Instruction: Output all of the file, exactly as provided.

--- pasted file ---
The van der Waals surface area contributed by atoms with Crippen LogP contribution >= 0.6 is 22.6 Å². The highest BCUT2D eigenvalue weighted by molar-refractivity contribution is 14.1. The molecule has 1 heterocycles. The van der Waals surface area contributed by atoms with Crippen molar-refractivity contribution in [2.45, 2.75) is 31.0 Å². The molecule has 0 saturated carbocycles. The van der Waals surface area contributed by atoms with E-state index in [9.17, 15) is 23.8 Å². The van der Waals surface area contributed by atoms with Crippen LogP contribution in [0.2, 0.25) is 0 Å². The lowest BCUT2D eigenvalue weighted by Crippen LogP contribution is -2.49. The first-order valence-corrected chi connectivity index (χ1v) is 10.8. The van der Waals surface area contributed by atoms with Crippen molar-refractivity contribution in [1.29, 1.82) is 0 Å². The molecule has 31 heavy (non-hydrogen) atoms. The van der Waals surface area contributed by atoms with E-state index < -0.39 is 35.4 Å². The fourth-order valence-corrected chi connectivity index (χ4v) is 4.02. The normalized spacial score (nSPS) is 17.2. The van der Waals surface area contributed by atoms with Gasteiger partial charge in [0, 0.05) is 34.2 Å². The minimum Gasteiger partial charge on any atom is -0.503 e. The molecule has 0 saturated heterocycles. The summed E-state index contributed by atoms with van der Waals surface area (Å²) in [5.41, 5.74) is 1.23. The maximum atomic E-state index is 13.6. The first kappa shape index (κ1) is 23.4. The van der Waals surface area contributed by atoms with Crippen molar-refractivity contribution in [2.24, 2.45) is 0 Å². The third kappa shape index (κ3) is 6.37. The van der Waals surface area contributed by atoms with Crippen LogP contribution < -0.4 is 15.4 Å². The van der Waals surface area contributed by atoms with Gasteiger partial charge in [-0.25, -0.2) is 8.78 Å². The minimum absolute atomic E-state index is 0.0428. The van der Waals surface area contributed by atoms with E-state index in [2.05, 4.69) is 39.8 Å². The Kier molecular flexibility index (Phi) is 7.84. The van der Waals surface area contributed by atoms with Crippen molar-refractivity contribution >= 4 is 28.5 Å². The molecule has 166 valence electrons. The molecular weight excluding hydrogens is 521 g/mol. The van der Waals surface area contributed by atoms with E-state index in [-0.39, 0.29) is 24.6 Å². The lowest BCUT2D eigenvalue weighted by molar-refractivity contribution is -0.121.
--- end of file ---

The van der Waals surface area contributed by atoms with Crippen LogP contribution >= 0.6 is 22.6 Å². The highest BCUT2D eigenvalue weighted by molar-refractivity contribution is 14.1. The molecule has 1 heterocycles. The van der Waals surface area contributed by atoms with Crippen molar-refractivity contribution in [2.45, 2.75) is 31.0 Å². The molecule has 0 saturated carbocycles. The van der Waals surface area contributed by atoms with E-state index in [9.17, 15) is 23.8 Å². The van der Waals surface area contributed by atoms with Crippen LogP contribution in [0.2, 0.25) is 0 Å². The lowest BCUT2D eigenvalue weighted by Crippen LogP contribution is -2.49. The first-order valence-corrected chi connectivity index (χ1v) is 10.8. The van der Waals surface area contributed by atoms with Crippen molar-refractivity contribution in [1.29, 1.82) is 0 Å². The molecule has 31 heavy (non-hydrogen) atoms. The van der Waals surface area contributed by atoms with E-state index < -0.39 is 35.4 Å². The fourth-order valence-corrected chi connectivity index (χ4v) is 4.02. The normalized spacial score (nSPS) is 17.2. The van der Waals surface area contributed by atoms with Gasteiger partial charge in [0, 0.05) is 34.2 Å². The minimum Gasteiger partial charge on any atom is -0.503 e. The molecule has 0 saturated heterocycles. The summed E-state index contributed by atoms with van der Waals surface area (Å²) in [5.41, 5.74) is 1.23. The maximum atomic E-state index is 13.6. The first kappa shape index (κ1) is 23.4. The van der Waals surface area contributed by atoms with Crippen molar-refractivity contribution in [2.24, 2.45) is 0 Å². The third kappa shape index (κ3) is 6.37. The van der Waals surface area contributed by atoms with Crippen LogP contribution < -0.4 is 15.4 Å². The van der Waals surface area contributed by atoms with Gasteiger partial charge in [-0.25, -0.2) is 8.78 Å². The minimum absolute atomic E-state index is 0.0428. The van der Waals surface area contributed by atoms with E-state index in [2.05, 4.69) is 39.8 Å². The Kier molecular flexibility index (Phi) is 7.84. The van der Waals surface area contributed by atoms with Crippen molar-refractivity contribution >= 4 is 28.5 Å². The molecule has 166 valence electrons. The molecular weight excluding hydrogens is 521 g/mol. The van der Waals surface area contributed by atoms with E-state index in [-0.39, 0.29) is 24.6 Å². The lowest BCUT2D eigenvalue weighted by molar-refractivity contribution is -0.121.